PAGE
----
A photovoltaic system, also PV system or solar power system, is a power system designed to supply usable solar power by means of photovoltaics. It consists of an arrangement of several components, including solar panels to absorb and convert sunlight into electricity, a solar inverter to convert the output from direct to alternating current, as well as mounting, cabling, and other electrical accessories to set up a working system. It may also use a solar tracking system to improve the system's overall performance and include an integrated battery solution, as prices for storage devices are expected to decline. Strictly speaking, a solar array only encompasses the ensemble of solar panels, the visible part of the PV system, and does not include all the other hardware, often summarized as balance of system (BOS). As PV systems convert light directly into electricity, they are not to be confused with other solar technologies, such as concentrated solar power or solar thermal, used for heating and cooling. PV systems range from small, rooftop-mounted or building-integrated systems with capacities from a few to several tens of kilowatts, to large utility-scale power stations of hundreds of megawatts. Nowadays, most PV systems are grid-connected, while off-grid or stand-alone systems account for a small portion of the market. Operating silently and without any moving parts or environmental emissions, PV systems have developed from being niche market applications into a mature technology used for mainstream electricity generation. A rooftop system recoups the invested energy for its manufacturing and installation within 0.7 to 2 years and produces about 95 percent of net clean renewable energy over a 30-year service lifetime.Due to the growth of photovoltaics, prices for PV systems have rapidly declined since their introduction. However, they vary by market and the size of the system. In 2014, prices for residential 5-kilowatt systems in the United States were around $3.29 per watt, while in the highly penetrated German market, prices for rooftop systems of up to 100 kW declined to €1.24 per watt. Nowadays, solar PV modules account for less than half of the system's overall cost, leaving the rest to the remaining BOS-components and to soft costs, which include customer acquisition, permitting, inspection and interconnection, installation labor and financing costs.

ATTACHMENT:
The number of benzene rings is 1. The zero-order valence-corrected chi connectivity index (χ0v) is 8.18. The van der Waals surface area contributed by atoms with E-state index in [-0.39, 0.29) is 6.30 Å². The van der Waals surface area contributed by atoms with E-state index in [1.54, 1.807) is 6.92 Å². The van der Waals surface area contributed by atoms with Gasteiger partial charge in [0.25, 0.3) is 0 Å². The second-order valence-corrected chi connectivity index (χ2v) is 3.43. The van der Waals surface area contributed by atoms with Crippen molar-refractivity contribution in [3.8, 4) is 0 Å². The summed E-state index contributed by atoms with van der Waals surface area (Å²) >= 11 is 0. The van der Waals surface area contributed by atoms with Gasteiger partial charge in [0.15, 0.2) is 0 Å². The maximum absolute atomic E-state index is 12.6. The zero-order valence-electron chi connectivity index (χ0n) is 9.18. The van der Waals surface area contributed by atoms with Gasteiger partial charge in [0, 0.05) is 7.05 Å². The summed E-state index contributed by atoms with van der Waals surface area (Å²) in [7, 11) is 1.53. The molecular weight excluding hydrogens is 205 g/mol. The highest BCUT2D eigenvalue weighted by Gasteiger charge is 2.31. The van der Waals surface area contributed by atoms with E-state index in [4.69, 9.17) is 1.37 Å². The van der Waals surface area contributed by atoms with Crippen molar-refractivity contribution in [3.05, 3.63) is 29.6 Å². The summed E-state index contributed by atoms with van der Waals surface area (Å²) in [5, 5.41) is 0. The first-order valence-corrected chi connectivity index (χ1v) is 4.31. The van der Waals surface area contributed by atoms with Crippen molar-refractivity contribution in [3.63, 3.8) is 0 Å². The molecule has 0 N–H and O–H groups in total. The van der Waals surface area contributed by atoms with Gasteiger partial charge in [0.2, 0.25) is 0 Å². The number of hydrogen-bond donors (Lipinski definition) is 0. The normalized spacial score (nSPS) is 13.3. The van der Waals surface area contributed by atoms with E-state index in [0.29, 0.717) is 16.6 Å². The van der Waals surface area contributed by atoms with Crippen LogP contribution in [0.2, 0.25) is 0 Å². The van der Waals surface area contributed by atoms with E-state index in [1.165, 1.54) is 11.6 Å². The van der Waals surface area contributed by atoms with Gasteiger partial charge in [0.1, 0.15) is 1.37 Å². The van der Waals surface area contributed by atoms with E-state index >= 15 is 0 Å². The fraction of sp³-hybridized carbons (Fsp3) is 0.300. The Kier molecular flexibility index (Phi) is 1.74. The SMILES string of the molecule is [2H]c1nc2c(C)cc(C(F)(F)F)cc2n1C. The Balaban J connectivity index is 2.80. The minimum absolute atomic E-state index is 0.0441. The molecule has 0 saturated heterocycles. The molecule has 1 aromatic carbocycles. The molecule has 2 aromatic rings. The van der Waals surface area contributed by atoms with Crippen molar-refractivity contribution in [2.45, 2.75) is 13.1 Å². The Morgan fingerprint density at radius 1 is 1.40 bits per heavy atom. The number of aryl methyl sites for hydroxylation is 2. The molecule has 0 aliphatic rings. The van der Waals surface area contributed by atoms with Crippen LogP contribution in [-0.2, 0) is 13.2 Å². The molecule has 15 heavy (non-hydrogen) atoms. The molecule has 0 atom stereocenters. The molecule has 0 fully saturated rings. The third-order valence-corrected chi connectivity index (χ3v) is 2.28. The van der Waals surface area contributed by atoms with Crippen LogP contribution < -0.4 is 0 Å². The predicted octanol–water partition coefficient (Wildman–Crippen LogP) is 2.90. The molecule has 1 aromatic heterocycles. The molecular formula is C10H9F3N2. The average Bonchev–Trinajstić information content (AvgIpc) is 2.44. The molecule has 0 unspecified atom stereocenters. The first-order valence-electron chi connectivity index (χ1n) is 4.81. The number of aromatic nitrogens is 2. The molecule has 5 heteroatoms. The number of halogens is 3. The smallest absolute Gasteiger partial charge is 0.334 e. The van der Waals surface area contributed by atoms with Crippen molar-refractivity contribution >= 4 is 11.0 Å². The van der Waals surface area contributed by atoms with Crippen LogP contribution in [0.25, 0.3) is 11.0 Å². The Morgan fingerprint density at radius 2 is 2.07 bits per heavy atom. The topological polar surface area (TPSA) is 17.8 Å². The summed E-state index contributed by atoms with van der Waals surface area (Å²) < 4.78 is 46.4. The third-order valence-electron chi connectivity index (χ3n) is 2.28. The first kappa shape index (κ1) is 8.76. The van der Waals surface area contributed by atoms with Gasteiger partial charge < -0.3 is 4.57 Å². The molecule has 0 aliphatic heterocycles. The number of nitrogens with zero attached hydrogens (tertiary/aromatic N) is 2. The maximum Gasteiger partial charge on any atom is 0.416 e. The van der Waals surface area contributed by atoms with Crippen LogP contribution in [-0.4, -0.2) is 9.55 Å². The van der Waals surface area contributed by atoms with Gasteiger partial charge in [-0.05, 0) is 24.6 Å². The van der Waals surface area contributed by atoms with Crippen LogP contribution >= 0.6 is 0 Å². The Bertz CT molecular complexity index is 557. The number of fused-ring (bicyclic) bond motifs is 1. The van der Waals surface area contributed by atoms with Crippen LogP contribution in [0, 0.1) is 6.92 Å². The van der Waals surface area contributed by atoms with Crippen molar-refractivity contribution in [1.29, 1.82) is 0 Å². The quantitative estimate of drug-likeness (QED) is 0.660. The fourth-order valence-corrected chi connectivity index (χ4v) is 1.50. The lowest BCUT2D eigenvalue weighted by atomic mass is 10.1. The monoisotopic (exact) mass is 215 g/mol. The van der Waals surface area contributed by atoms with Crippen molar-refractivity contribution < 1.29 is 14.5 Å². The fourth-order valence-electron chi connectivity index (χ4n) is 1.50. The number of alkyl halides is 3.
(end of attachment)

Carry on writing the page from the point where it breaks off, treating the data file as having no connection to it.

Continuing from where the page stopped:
|Watt steam engine|
Watt steam engine